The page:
"Trilby" by George Du Maurier

Three stars: a classic novel but not as great as its reputation might suggest.

George du Maurier was an Anglo-French Victorian artist who, having studied in Paris alongside James Whistler, became a contributor to Punch (both satirical writing and cartoons) who wrote three novels late in life, the second being the best-seller Trilby. He was the father of actor Gerald du Maurier and grandfather of novelist Daphne du Maurier whose biographies of Bramwell Bronte and Francis Bacon I have reviewed in this blog.

Artist's model Trilby O'Ferrall, living in Paris of mixed Anglo-French parentage, meets three British artists. All three fall in love with her but one, nicknamed Little Billee, proposes. Then his mother, horrified that he is going to marry a woman of an inferior social class (and one who has posed nude) interferes and persuades Trilby to promise to leave Paris and never see Little Billee again. Little Billee becomes ill through grief and is taken back to England.

Five years later all of Europe is rocked by the sensational singing star Madame Svengali. Little Billee, now a successful artist, meets up with his three old friends to return to Paris to see her. They realise that she is Trilby. This is a surprise because the old Trilby was tone deaf. Herr Svengali was an acquaintance in Paris; he was a marvellous pianist. They meet him but he spits at Little Billee and they fight.

How has Trilby learned to sing? Will Little Billee be able to meet her again and propose again? Will true love conquer all?

True to his satirical nature, du Maurier's tone throughout is light and teasing. This makes the creation of the monster Svengali, who became a Gothic Horror character along the lines of Dracula or Frankenstein, more compelling. But the bulk of the novel focuses not on Svengali and his evil plans but on Little Billee and his tribulations and on his two mates. This is a shame because while Trilby is a brilliant character and Svengali, although stereotyped, is a worthy villain, Little Billee is a colourless milksop. Indeed, the three British artists make up a single character between them. Du Maurier's main intent seems to be on making gentle fun of the artistic bohemian community in 1850s Paris; the story sometimes seems incidental to this. In fact, the true chief villain is Little Billee's mum whose narrow bourgeois sensibilities prevent love's true dream.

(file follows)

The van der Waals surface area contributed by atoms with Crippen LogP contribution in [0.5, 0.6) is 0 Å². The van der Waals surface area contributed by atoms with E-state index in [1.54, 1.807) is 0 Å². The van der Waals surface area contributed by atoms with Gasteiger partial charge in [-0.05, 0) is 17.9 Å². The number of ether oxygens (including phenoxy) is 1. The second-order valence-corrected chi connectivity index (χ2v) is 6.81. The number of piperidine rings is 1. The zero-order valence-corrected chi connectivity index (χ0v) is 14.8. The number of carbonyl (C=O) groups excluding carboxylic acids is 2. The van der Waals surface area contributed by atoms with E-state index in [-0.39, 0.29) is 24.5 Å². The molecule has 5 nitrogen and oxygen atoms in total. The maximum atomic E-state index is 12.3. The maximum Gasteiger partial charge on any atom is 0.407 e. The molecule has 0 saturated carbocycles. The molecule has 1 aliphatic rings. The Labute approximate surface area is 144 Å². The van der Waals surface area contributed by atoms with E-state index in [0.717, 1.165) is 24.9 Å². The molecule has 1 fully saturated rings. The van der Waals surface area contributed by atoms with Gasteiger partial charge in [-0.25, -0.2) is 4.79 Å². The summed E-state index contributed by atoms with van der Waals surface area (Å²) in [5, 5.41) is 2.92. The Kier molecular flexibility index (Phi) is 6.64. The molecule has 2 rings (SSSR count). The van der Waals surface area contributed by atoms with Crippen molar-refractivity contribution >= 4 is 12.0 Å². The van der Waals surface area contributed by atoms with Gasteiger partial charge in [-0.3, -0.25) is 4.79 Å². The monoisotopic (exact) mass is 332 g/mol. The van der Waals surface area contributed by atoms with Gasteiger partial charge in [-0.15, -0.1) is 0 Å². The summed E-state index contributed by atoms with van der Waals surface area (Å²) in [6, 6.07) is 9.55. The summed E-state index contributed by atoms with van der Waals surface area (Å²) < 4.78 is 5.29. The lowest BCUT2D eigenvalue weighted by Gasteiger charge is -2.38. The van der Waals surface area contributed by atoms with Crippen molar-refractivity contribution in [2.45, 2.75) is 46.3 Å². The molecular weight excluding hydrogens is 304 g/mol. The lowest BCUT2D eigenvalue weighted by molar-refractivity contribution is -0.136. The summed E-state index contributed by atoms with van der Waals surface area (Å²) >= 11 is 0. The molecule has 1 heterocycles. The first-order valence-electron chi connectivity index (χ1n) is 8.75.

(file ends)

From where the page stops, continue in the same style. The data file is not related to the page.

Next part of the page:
Du Maurier is clearly critical of the suffocating late Victorian society in which marriage was only possible between two people of appropriate class. Other characters include a French Duke who marries an ugly American for her father's millions and a gentlemen who damns himself by going into trade (retail drapery no less) and then marries the boss's daughter. DM also dislikes the Church: Little Billee is an avid reader of Darwin's Origin of Species and argues with a clergyman who might otherwise have been his father-in-law; Trilby makes an impassioned speech explaining why she didn't need religion to be assured of a place in heaven. But at the same time, DM is a racist (Svengali is the stereotype evil German Jew, wickeder and more horrible than Fagin) and hints at a belief in eugenics (he endorses Trilby's nude modelling on the basis that if we were all nude it would have the advantage that ugly people wouldn't marry and propagate their ugly genes and he makes the same point about the ugly American heiress).

In many ways this is a complex and fascinating book (even if sidetracked from the main story for most of the time). However, it is made virtually unreadable by the author's repeated use of French within the narrative. There is some French on nearly every page. I was fortunate to have a book with notes which translated almost all of this but I had to continually flick to the back to discover what was going on. To make it even less readable, Trilby talks in slang Parisian, Svengali talks with a heavy German accent rendered by the author by the swapping of letters such as b and p (so that bien becomes pien and petit becomes betit) and one of Little Billee's friends speaks French with a heavy English accent, thus combiang for combien and je prong for je prends. So even Google Translate would find this difficult! I have repeatedly in this blog condemned the use of untranslated foreign language in books on the grounds that it is only there to make the author look clever and the reader feel stupid but the frequency of DM's use of French, whilst no doubt adding to the characterisations, made Trilby far less readable than it would otherwise have been.